The Sundance Film Festival came to a close this weekend, with a bang for at least one documentary. Blood Brother, an off-the-radar, donations-only financed film, about an American who develops a touching bond with a HIV-positive children while in India, won both the Audience Award as well as the Grand Jury Prize, a very rare feat. It would appear that Blood Brother is on its way toward much bigger things (distribution deals! Box office! The Oscars!), but, as we’ve noted here many times, there is rarely a 1:1 connection between what happens at a festival and what happens in the real world.
Festivals are, partly, hype-puffing factories built on the very notion that they exist to help audiences and buyers become aware of films that they would otherwise not know about. Blood Brother has yet to score a distributor, but I’m happy to report that its director, Steve Hoover, has managed to keep his wits about him. I caught him at the Salt Lake City airport, on his way from Sundance to the Santa Barbara Film Festival, where Blood Brother is screening Tuesday night.
“It’s pretty crazy,” Hoover said on the phone about his film’s rave reception. “It feels good and exciting, but I’m still processing it all.”
Hoover says that the film hasn’t received any “solid offers” yet, but that there are potential buyers.
I haven’t seen the film yet, but I helped contribute to the hype with this earlier posting of Sundance Senior Programmer David Courier’s laudatory description of the film:
It’s an incredibly moving and inspiring debut feature, about a young American man who moves to India where he works with kids in need, that we knew nothing about before it was submitted to us. If anyone doubts that their film could ever get into Sundance without any connections, they should think again. This film just rose up among the thousands of submissions. The cream really does rise to the top.
But good buzz is a double-edged sword. Distributors, not always the smartest bunch, are sometimes aware of this, which is why the most impressive sales this year to come out of Sundance had undeniably commercial hooks. For instance, the music doc genre has a strong precedent of success. Pussy Riot – A Punk Prayer, about the Russian activist punks, History of the Eagles, about the band, and Twenty Feet from Stardom, about back-up singers, each got snapped up quick. I’d guess that the film with the biggest prospect of breaking out is Blackfish, about killer whales (or Orcas, to some of us) in captivity. The film about a loveable creature, usually an audience favorite, was bought by Magnolia, which has a strong nose for what non-fiction works theatrically. (Cutie and the Boxer, which falls into the endearing artist category, also sold, as did some political and socially relevant docs, including Dirty Wars, about the U.S.’s covert wars around the world.)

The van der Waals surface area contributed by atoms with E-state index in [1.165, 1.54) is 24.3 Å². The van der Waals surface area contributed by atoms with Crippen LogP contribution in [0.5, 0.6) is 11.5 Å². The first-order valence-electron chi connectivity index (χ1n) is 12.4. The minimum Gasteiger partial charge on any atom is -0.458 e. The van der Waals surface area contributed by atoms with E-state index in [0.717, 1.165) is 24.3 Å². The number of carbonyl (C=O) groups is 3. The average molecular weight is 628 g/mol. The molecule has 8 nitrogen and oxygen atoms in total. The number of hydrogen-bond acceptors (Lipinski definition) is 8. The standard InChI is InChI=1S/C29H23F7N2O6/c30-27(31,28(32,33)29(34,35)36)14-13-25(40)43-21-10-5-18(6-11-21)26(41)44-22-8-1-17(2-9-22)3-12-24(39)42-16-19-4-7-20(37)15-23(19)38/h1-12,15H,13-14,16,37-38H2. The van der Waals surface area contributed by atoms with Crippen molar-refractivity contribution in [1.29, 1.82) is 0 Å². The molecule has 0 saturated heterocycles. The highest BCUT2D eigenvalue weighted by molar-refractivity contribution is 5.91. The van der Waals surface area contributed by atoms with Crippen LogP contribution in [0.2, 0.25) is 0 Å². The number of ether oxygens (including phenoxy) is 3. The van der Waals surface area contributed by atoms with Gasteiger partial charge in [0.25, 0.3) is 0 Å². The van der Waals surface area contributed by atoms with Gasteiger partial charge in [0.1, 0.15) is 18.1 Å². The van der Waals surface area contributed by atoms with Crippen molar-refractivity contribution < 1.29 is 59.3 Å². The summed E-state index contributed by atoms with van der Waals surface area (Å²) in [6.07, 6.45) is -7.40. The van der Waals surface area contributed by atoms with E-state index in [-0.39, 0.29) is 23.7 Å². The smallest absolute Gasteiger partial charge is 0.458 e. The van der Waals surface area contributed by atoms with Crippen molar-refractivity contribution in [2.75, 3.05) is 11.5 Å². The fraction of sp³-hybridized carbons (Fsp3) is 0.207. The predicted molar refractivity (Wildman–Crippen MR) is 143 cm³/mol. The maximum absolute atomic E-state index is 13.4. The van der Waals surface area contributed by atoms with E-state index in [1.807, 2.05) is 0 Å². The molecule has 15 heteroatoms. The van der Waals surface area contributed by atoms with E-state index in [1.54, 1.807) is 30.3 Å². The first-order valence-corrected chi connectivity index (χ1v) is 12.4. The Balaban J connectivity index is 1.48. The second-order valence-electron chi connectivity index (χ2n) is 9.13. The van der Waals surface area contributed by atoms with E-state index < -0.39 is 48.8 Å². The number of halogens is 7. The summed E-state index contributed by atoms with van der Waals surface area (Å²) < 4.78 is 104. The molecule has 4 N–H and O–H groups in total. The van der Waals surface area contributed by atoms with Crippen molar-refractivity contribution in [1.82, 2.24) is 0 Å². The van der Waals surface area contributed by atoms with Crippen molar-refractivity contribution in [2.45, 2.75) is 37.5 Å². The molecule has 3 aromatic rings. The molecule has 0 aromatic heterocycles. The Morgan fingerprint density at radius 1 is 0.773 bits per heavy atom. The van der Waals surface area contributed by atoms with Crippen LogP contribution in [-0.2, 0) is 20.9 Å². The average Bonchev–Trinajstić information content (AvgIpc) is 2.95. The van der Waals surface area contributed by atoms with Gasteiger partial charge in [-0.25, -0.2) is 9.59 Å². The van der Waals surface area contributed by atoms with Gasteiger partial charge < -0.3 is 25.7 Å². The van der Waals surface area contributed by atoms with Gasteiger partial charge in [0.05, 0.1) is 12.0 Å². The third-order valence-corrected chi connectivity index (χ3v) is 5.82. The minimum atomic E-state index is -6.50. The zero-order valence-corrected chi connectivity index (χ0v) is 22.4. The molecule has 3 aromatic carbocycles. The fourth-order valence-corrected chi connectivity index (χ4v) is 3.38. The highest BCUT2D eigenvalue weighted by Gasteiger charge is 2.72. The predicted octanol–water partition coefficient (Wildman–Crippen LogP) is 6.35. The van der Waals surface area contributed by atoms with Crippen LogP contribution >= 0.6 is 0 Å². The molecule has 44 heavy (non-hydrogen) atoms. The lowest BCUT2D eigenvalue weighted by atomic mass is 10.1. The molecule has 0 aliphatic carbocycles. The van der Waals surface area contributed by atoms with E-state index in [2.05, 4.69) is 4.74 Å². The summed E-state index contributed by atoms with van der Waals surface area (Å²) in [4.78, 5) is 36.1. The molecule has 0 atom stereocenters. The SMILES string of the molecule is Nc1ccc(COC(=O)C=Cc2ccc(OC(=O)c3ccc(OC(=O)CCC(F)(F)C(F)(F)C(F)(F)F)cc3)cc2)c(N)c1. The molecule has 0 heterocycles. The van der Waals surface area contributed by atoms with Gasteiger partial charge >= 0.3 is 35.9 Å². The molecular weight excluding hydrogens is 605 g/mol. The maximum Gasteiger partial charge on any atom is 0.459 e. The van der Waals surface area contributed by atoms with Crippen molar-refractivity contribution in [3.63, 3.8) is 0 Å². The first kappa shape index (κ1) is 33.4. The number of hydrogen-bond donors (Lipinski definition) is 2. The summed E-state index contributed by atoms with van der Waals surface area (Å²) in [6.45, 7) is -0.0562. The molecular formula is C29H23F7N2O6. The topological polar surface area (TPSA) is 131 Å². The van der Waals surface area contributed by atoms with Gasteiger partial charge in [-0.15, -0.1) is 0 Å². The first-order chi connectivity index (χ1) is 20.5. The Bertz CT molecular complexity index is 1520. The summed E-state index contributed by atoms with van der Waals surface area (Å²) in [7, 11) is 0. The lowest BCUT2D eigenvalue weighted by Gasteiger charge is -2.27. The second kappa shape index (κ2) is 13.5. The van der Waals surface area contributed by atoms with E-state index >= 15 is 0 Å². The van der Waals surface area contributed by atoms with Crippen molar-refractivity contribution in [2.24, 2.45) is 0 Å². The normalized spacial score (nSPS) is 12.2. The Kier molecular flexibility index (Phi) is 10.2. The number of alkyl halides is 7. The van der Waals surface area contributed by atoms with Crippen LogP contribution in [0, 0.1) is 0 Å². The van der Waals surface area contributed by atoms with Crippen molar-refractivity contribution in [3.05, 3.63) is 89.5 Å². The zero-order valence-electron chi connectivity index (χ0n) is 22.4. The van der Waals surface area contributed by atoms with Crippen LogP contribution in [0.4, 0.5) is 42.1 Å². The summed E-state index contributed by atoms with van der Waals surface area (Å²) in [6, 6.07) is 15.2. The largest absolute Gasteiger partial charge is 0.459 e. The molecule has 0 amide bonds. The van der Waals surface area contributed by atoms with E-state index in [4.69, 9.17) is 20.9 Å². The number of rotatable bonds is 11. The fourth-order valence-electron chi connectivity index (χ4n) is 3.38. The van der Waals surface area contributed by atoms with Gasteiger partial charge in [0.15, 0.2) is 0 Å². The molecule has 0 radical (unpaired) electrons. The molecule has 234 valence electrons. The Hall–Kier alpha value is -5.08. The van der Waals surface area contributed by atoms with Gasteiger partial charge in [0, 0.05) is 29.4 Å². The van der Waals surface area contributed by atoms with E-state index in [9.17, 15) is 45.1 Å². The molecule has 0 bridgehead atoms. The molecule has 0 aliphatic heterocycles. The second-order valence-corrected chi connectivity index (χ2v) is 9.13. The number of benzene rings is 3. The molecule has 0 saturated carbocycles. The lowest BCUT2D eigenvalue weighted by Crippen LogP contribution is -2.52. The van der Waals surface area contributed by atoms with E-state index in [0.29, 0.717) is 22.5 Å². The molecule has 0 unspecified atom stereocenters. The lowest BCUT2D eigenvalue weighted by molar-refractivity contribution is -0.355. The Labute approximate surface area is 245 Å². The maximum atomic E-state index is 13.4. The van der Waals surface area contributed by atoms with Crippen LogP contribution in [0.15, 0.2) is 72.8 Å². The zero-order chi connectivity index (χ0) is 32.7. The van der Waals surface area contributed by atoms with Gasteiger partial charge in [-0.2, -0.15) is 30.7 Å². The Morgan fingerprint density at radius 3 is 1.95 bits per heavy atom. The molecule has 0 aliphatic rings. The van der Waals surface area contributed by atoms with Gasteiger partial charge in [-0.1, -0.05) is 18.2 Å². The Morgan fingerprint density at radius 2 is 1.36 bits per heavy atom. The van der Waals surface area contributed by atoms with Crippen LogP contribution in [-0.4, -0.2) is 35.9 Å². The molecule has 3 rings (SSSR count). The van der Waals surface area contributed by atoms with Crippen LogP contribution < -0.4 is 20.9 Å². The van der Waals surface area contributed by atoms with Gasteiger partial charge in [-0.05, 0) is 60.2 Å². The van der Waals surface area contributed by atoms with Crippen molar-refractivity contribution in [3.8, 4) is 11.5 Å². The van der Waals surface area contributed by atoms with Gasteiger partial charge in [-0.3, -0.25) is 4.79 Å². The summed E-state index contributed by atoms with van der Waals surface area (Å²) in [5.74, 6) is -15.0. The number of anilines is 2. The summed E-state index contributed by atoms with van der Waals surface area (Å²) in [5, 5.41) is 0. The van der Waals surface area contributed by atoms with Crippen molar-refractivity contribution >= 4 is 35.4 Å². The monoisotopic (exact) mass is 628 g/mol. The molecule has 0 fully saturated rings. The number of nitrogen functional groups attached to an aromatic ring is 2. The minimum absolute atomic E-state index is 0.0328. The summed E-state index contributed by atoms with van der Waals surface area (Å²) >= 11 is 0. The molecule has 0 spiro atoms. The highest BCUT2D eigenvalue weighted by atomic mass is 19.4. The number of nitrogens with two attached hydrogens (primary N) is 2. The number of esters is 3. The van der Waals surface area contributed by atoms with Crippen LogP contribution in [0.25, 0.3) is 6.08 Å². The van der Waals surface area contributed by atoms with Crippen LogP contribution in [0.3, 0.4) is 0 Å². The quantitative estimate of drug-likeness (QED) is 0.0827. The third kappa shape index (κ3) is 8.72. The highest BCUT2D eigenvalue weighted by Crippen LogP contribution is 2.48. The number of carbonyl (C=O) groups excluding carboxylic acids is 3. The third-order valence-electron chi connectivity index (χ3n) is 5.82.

Hoover says he’s remaining “sober” about his film’s prospects, and he knows that “we are going to have to continue to work hard” on placing the film with the right people in the right way. He’s got sales agents (Preferred Content and WME) and he says that “people have given us solid advice on how to proceed.”
He’s pretty happy to have accomplished his first goal of “telling this story.” Now he’s got his eyes set on the next one; “getting as many people as possible to see the film,” he says.
I can see the obstacles in Blood Brother’s way; it’s a film about the third world without recognizable people attached and lacking a timely subject. There are not enough favorable comps (Born into Brothels was an anomaly!) and not enough pegs and hooks. Still, with Sundance providing wind in its sails, and some high profile friends (Morgan Spurlock called it, “A truly beautiful film about the power of love”) joining in, it’s got momentum, which counts for a lot.
And, from what I hear, it’s not just important, it’s also very good storytelling. Let’s keep it in our sights, and see where it goes from here.